Book of Longing by Leonard Cohen

Leonard Cohen has excelled at all of his creative endeavours, as a poet, a novelist, and as a songwriter. Whether he is compared to his singer-songwriter contemporaries Joni Mitchell and Neil Young, or compared to Margaret Atwood—the only Canadian literary contemporary equal to Cohen in terms of fame—he is among the most creative and accomplished writers Canada has produced.

Cohen’s Book of Longing is made up of poems written over the last thirty years and includes on almost every page original drawings that he made of himself and other subjects. Book of Longing is not a major book in Leonard Cohen’s body of work. Some of the poems are very good, but it is mostly a collection of odds and ends: it includes poems written in the 1970s; some newer poems; song lyrics from one of Cohen’s CDs; some poems that might have been better discarded than included in this book; and some prose poems that didn’t fit into his previous books.

One reason this collection isn’t one of Cohen’s best efforts is that the poems communicate a psyche that is relentlessly self-preoccupied and self-absorbed; I don’t know whether this is because these poems are not his best work, or because they are an accurate representation of Cohen’s psyche. However, I suspect that some of these poems would have been removed had there been more work to choose from. For example, in “Titles”, Cohen writes,

I had the title Poet
and maybe I was one
for a while
Also the title Singer
was kindly accorded me
even though
I could barely carry a tune
For many years
I was known as a Monk
I shaved my head and wore robes
and got up very early
I hated everyone
and no one found me out
My reputation
as a Ladies’ Man was a joke
It caused me to laugh bitterly
through the ten thousand nights
I spent alone
From a third-storey window
above the Parc du Portugal
I’ve watched the snow
come down all day
As usual
there’s no one here
There never is
the inner conversation
is cancelled
by the white noise of winter…


A poem will almost always reveal something of the psyche of the author, as Cohen’s is evident in this book. The problem with Book of Longing is that the psyche in the poems quickly becomes tedious because anyone’s psyche–even Leonard Cohen’s–without crisis or a sense of urgency to discover something beyond itself, or some greater understanding,  is not interesting. As a result, we get poems like “The Remote” in which Cohen writes,

I often think about you
when I’m lying alone in
my room with my mouth
open and the remote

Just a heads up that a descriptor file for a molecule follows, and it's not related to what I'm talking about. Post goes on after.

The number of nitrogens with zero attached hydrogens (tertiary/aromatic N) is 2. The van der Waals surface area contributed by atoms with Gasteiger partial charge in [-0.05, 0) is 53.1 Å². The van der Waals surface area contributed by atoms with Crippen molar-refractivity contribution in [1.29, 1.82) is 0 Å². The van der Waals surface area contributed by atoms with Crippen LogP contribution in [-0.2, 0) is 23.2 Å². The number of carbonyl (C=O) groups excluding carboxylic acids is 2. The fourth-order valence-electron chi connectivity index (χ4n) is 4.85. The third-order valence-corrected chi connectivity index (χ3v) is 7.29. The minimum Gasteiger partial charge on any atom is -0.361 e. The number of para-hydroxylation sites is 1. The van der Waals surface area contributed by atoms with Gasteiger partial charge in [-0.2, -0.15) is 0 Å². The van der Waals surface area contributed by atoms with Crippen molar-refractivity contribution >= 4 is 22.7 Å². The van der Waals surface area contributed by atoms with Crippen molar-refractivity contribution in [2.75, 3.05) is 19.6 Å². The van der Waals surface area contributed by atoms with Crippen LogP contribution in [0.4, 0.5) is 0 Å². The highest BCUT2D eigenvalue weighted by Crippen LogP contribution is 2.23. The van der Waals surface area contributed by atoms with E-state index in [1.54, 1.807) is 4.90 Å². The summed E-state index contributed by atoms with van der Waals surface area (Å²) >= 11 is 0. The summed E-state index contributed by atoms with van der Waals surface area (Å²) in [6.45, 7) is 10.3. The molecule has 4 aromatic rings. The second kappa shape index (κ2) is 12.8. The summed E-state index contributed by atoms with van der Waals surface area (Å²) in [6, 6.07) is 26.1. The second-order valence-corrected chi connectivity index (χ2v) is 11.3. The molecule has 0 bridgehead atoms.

lost somewhere in the bed


The unfortunate side to Cohen’s self-preoccupation is that issues that call for depth are trivialized and deflated by his juxtaposing something trite with something important. This produces a charming self-deprecating humour, which is disarming on the surface, but which can also slip over the edge into smugness.

Some of the poems included in the book are song lyrics that were recorded on his album Ten New Songs (2001): “Alexandra Leaving,” “Love Itself,” “Here It Is,” “By The Rivers Dark,” “Boogie Street,” and “You Have Loved Enough”; one of the best of these songs is “A Thousand Kisses Deep”:

The ponies run the girls are young
The odds are there to beat
You win a while and then it’s done
Your little winning streak
And summoned now to deal
With your invincible defeat
You live your life as if it’s real
A thousand kisses deep.


Cohen’s best song lyrics have a depth and complexity not found in many of these poems. Cohen’s songs are well known for creating an atmosphere that moves the audience; this is something at which Cohen excels. Most song lyrics rarely achieve the sophistication of lyrical poetry; instead, they require music to carry the emotional content of the words and by themselves are rarely interesting to read. Cohen’s song lyrics have the rare quality of being able to stand alone as poems, and this attests to Cohen’s talent as a writer.

Overall, there are some good poems in Book of Longing, but it is not a great book of poems. The book’s importance lies in Cohen’s authorship; it is an addition to his impressive body of work, which is extensive and shows a life-long dedication to poetry and writing.